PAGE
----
But first, Grad said, the committee will take its own testimony on legalization. The topic is so big that Grad has started creating a diagram of the committee's steps. "She has this chart," said committee vice chair Willem Jewett (D-Ripton). "I've never seen her do that before."

Legislative lawyers were scheduled to explain the Senate bill to committee members this week. Grad said she doesn't want to spend any more than three weeks on the bill, which is how long it took to get through the Senate Judiciary.

That likely won't be enough time for Grad's group to reach a resolution. While the Senate committee started on the bill in January with a strong base of support for legalization, not a single member of the House committee has cited the issue as a priority. Roughly half are inclined to kill the bill.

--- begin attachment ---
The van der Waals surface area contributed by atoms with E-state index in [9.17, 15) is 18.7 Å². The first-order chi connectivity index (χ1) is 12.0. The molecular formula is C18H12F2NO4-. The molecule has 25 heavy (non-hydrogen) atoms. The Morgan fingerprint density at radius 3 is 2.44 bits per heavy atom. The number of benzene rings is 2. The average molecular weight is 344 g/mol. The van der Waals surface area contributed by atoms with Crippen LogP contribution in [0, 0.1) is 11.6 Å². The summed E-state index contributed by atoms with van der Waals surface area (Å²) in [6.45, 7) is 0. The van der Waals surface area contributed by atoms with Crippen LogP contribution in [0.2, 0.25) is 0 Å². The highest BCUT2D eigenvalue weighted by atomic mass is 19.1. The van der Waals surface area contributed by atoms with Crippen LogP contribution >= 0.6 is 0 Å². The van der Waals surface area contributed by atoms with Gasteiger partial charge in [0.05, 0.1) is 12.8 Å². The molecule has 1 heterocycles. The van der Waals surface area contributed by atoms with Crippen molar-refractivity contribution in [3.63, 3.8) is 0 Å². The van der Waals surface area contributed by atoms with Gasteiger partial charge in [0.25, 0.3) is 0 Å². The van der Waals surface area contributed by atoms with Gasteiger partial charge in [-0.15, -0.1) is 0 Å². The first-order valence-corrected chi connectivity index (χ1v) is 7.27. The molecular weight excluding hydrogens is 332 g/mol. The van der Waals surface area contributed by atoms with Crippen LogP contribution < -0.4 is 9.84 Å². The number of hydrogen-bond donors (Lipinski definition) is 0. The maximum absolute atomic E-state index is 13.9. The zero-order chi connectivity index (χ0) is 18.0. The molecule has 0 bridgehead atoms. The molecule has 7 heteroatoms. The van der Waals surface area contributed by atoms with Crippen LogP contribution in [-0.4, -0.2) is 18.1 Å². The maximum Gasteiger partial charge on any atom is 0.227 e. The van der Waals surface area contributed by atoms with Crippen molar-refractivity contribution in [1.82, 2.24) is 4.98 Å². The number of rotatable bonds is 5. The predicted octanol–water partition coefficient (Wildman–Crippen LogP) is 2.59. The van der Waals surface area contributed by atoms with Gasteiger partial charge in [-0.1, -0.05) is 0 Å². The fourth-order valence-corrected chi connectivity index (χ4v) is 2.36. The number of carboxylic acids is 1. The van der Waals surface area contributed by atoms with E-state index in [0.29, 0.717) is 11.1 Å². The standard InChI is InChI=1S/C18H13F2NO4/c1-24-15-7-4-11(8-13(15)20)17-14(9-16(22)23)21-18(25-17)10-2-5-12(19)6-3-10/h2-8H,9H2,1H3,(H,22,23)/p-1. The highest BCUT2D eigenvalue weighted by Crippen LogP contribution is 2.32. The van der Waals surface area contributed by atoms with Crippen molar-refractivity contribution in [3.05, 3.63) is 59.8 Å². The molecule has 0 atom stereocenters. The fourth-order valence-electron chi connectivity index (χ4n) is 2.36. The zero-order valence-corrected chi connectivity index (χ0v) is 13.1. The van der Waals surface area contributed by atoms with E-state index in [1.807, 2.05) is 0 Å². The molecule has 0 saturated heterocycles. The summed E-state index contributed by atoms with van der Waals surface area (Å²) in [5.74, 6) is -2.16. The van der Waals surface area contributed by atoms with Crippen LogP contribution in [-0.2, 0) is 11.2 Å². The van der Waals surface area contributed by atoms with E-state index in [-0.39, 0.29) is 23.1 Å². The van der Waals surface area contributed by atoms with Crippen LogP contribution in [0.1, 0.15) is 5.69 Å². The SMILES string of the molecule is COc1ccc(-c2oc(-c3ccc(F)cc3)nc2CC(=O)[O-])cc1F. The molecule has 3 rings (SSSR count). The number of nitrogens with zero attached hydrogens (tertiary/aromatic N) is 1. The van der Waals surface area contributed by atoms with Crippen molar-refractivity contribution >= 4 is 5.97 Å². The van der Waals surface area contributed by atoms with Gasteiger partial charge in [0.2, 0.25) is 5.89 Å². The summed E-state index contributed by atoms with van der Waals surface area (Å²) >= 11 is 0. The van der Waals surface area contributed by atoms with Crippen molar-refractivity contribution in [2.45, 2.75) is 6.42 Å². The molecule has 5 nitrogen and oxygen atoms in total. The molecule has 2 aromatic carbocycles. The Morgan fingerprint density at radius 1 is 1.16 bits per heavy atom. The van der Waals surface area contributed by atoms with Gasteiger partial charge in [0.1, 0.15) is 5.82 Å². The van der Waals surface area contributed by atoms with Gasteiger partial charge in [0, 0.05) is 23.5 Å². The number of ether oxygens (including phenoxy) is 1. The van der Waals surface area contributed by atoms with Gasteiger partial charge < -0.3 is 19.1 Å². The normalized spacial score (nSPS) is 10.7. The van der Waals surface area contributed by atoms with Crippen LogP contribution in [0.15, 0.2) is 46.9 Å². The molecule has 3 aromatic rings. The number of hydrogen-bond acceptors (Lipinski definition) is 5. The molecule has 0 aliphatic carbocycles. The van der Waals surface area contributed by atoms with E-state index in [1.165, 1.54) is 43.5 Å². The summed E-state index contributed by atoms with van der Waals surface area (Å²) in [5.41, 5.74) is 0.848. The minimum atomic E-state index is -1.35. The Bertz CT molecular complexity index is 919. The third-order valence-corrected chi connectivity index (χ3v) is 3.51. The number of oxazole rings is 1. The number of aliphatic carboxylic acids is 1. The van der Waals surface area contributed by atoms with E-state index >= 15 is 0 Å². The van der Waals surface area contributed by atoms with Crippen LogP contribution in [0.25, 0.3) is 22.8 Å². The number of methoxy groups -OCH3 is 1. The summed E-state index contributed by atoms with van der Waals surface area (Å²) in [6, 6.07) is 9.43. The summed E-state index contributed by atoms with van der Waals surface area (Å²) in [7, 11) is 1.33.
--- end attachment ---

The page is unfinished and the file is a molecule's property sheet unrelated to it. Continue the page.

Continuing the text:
And for legalization, it will have go through a long, drawn-out process to stand a chance. "We are very, very deliberative," said Conquest. "I think that's a great thing."

"It's a methodical ... group, for sure. They stand out as such," said Rep. Chris Pearson (P-Burlington), lead sponsor of marijuana legalization legislation in the House.

Pearson gives legalization "better than 50 percent odds" in the committee: "I am sensing more and more minds and people who seem genuinely interested in learning the facts."

Every legislative committee in the Statehouse has its own personality. Usually, it's an extension of the chair's style. House Judiciary is no exception.

Grad, 55, is a quiet, intense lawyer who started her legal career working in the Office of Legislative Council, the entity that works with lawmakers to write bills. She is a detail person who is comfortable writing legalese. As Grad said: "One word makes a difference."